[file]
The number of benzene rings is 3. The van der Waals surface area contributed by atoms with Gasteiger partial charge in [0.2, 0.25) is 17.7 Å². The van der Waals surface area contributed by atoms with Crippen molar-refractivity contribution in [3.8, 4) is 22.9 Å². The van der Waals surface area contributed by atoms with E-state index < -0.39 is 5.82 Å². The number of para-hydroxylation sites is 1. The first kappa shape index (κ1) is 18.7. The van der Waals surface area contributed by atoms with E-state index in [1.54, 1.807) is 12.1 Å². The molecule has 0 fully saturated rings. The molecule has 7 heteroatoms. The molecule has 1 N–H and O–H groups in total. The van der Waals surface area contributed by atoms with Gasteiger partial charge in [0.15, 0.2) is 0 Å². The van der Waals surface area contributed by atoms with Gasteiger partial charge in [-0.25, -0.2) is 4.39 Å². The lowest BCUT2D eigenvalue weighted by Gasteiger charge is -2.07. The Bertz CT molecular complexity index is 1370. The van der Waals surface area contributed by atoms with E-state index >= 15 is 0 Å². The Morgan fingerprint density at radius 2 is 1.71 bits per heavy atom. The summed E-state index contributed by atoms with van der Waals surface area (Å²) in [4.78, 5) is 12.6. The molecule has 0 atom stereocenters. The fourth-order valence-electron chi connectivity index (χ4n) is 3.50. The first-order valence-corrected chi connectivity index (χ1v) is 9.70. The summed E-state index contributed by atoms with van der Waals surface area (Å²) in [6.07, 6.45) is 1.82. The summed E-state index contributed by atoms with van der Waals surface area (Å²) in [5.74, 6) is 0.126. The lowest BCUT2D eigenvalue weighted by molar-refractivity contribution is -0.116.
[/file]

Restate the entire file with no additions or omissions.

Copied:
The number of benzene rings is 3. The van der Waals surface area contributed by atoms with Gasteiger partial charge in [0.2, 0.25) is 17.7 Å². The van der Waals surface area contributed by atoms with Crippen molar-refractivity contribution in [3.8, 4) is 22.9 Å². The van der Waals surface area contributed by atoms with E-state index < -0.39 is 5.82 Å². The number of para-hydroxylation sites is 1. The first kappa shape index (κ1) is 18.7. The van der Waals surface area contributed by atoms with E-state index in [1.54, 1.807) is 12.1 Å². The molecule has 0 fully saturated rings. The molecule has 7 heteroatoms. The molecule has 1 N–H and O–H groups in total. The van der Waals surface area contributed by atoms with Gasteiger partial charge in [0.15, 0.2) is 0 Å². The van der Waals surface area contributed by atoms with Gasteiger partial charge in [-0.25, -0.2) is 4.39 Å². The lowest BCUT2D eigenvalue weighted by Gasteiger charge is -2.07. The Bertz CT molecular complexity index is 1370. The van der Waals surface area contributed by atoms with E-state index >= 15 is 0 Å². The Morgan fingerprint density at radius 2 is 1.71 bits per heavy atom. The summed E-state index contributed by atoms with van der Waals surface area (Å²) in [4.78, 5) is 12.6. The molecule has 0 atom stereocenters. The fourth-order valence-electron chi connectivity index (χ4n) is 3.50. The first-order valence-corrected chi connectivity index (χ1v) is 9.70. The summed E-state index contributed by atoms with van der Waals surface area (Å²) in [6.07, 6.45) is 1.82. The summed E-state index contributed by atoms with van der Waals surface area (Å²) in [5.74, 6) is 0.126. The lowest BCUT2D eigenvalue weighted by molar-refractivity contribution is -0.116.